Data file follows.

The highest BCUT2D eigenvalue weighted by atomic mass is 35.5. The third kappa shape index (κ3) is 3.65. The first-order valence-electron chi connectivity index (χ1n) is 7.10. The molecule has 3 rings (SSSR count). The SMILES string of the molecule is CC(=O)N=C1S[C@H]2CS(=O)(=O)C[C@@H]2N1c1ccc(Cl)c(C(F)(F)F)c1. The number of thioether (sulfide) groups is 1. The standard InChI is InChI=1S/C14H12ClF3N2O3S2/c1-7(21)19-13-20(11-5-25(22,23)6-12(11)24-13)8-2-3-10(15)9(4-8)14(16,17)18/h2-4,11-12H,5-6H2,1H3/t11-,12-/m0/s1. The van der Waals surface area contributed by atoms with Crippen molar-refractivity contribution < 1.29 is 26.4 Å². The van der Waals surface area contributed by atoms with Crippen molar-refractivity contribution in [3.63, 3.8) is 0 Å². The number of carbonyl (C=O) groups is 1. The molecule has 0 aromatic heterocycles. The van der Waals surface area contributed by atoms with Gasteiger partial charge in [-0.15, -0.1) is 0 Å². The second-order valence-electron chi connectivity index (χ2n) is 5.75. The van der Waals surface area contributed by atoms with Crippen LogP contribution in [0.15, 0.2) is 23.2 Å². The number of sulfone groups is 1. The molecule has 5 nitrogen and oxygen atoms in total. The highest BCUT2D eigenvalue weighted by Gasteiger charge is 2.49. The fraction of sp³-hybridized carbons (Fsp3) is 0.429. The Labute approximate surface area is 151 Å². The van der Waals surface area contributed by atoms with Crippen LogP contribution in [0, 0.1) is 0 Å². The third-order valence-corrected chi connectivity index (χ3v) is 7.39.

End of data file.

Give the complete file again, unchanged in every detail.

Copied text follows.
The highest BCUT2D eigenvalue weighted by atomic mass is 35.5. The third kappa shape index (κ3) is 3.65. The first-order valence-electron chi connectivity index (χ1n) is 7.10. The molecule has 3 rings (SSSR count). The SMILES string of the molecule is CC(=O)N=C1S[C@H]2CS(=O)(=O)C[C@@H]2N1c1ccc(Cl)c(C(F)(F)F)c1. The number of thioether (sulfide) groups is 1. The standard InChI is InChI=1S/C14H12ClF3N2O3S2/c1-7(21)19-13-20(11-5-25(22,23)6-12(11)24-13)8-2-3-10(15)9(4-8)14(16,17)18/h2-4,11-12H,5-6H2,1H3/t11-,12-/m0/s1. The van der Waals surface area contributed by atoms with Crippen molar-refractivity contribution < 1.29 is 26.4 Å². The van der Waals surface area contributed by atoms with Crippen molar-refractivity contribution in [3.63, 3.8) is 0 Å². The number of carbonyl (C=O) groups is 1. The molecule has 0 aromatic heterocycles. The van der Waals surface area contributed by atoms with Gasteiger partial charge in [-0.15, -0.1) is 0 Å². The second-order valence-electron chi connectivity index (χ2n) is 5.75. The van der Waals surface area contributed by atoms with Crippen LogP contribution in [0.15, 0.2) is 23.2 Å². The number of sulfone groups is 1. The molecule has 5 nitrogen and oxygen atoms in total. The highest BCUT2D eigenvalue weighted by Gasteiger charge is 2.49. The fraction of sp³-hybridized carbons (Fsp3) is 0.429. The Labute approximate surface area is 151 Å². The van der Waals surface area contributed by atoms with Crippen LogP contribution in [0, 0.1) is 0 Å². The third-order valence-corrected chi connectivity index (χ3v) is 7.39.